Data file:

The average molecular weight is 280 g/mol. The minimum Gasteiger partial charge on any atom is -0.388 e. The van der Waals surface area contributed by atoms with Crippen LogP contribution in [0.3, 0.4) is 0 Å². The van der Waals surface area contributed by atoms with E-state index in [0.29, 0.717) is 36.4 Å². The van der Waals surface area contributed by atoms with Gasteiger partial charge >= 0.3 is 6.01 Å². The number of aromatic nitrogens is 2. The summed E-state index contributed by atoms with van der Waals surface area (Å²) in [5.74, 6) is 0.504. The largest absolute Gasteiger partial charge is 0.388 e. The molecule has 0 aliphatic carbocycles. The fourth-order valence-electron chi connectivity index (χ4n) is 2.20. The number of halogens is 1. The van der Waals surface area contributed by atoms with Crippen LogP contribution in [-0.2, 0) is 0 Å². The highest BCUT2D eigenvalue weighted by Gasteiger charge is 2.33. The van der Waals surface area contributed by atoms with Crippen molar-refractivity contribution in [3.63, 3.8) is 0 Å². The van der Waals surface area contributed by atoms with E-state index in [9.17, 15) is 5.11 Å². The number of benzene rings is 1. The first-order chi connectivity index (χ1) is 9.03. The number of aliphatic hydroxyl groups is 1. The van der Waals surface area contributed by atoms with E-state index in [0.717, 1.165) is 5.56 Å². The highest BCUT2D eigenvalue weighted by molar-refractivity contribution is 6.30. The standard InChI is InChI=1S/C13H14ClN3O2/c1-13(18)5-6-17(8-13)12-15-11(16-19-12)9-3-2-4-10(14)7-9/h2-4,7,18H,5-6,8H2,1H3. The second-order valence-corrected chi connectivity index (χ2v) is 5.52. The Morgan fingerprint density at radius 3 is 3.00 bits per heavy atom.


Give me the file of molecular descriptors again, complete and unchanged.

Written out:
The average molecular weight is 280 g/mol. The minimum Gasteiger partial charge on any atom is -0.388 e. The van der Waals surface area contributed by atoms with Crippen LogP contribution in [0.3, 0.4) is 0 Å². The van der Waals surface area contributed by atoms with E-state index in [0.29, 0.717) is 36.4 Å². The van der Waals surface area contributed by atoms with Gasteiger partial charge >= 0.3 is 6.01 Å². The number of aromatic nitrogens is 2. The summed E-state index contributed by atoms with van der Waals surface area (Å²) in [5.74, 6) is 0.504. The largest absolute Gasteiger partial charge is 0.388 e. The molecule has 0 aliphatic carbocycles. The fourth-order valence-electron chi connectivity index (χ4n) is 2.20. The number of halogens is 1. The van der Waals surface area contributed by atoms with Crippen LogP contribution in [-0.2, 0) is 0 Å². The highest BCUT2D eigenvalue weighted by Gasteiger charge is 2.33. The van der Waals surface area contributed by atoms with Crippen molar-refractivity contribution in [3.63, 3.8) is 0 Å². The van der Waals surface area contributed by atoms with E-state index in [9.17, 15) is 5.11 Å². The number of benzene rings is 1. The first-order chi connectivity index (χ1) is 9.03. The number of aliphatic hydroxyl groups is 1. The van der Waals surface area contributed by atoms with E-state index in [0.717, 1.165) is 5.56 Å². The highest BCUT2D eigenvalue weighted by molar-refractivity contribution is 6.30. The standard InChI is InChI=1S/C13H14ClN3O2/c1-13(18)5-6-17(8-13)12-15-11(16-19-12)9-3-2-4-10(14)7-9/h2-4,7,18H,5-6,8H2,1H3. The second-order valence-corrected chi connectivity index (χ2v) is 5.52. The Morgan fingerprint density at radius 3 is 3.00 bits per heavy atom.